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Western perspectives mean that Aboriginal contemporary art is misunderstood

The Western art world interprets art from a Western perspective. Australian Aboriginal art is therefore often displayed in Stockholm's Museum of Ethnography, while in Australia it is regarded as contemporary art and is displayed in art museums and sold in galleries. This is shown in a thesis from the University of Gothenburg, Sweden.

In her research, Beatrice Persson questions what contemporary art actually is, and whether the global art world really is global. By studying how Australian contemporary art is defined by art historians, cultural experts and curators in Australia, she has been able to distinguish four categories within contemporary art in Australia. Two of these categories consist of Aboriginal art: so-called traditional Aboriginal art and city-based Aboriginal art. "Traditional Aboriginal art is art that is created by Aboriginal artists who live traditionally and work in remote communities, in territories with a connection to their ancestors' creation stories, or Dreamings," she explains. "City-based Aboriginal art, on the other hand, is created by Aboriginal artists who live in urban environments and have studied at Western art schools." The other two categories are "young" Australian art, which is created by young Australian artists, and Asian-Australian art, which is created by artists from Asia who have immigrated to Australia. Persson then studied the four categories in relation to the concept of cross-culture, which is illustrated on the basis of how primitive art, and non-Western art in general, has been viewed since the end of the 19th century, revealing a history of colonialism in which culture clashes have made influences and changes possible within art, but where the Western World has had the power to decide what constitutes art, and contemporaneity or "simultaneousness", a concept that can be understood as an attempt to structure different artistic expressions that are created at the same time in different closely connected but mutually incomparable cultures. "In my research I try to use these concepts to embrace both Western and non-Western art and art that crosses the divide between different cultures - art that can be said to depict the spirit of our times." The results of this research show that the globalised art world is still lacking a non-Western interpretation perspective. "The fact that this interpretation perspective is missing means that we are unable to understand the significance that non-Western art has in its native cultures. This makes it impossible for Western observers to understand and interpret this art on its own terms. And if we don't know what we're seeing when looking at art, how can we view it on the same terms as Western art?"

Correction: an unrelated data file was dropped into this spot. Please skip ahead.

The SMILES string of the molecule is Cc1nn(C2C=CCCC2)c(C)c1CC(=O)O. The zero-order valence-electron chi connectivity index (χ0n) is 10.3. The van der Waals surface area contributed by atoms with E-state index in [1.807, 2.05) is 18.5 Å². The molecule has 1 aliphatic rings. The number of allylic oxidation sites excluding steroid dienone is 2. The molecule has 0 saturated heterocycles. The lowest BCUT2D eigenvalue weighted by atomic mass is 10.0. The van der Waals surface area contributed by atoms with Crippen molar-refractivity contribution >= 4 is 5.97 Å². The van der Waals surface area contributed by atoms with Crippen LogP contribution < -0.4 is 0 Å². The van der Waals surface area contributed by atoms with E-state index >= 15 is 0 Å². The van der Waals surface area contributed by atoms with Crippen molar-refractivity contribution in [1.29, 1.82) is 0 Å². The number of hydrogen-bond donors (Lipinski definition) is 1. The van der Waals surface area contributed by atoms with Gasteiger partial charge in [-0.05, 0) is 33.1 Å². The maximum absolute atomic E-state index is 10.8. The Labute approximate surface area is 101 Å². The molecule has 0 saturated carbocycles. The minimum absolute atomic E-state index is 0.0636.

The thesis has been successfully defended. For more information, please contact: Beatrice Persson Telephone: +46 (0)702062960 E-mail: beatrice.persson@gu.se

idw :: 08.11.2011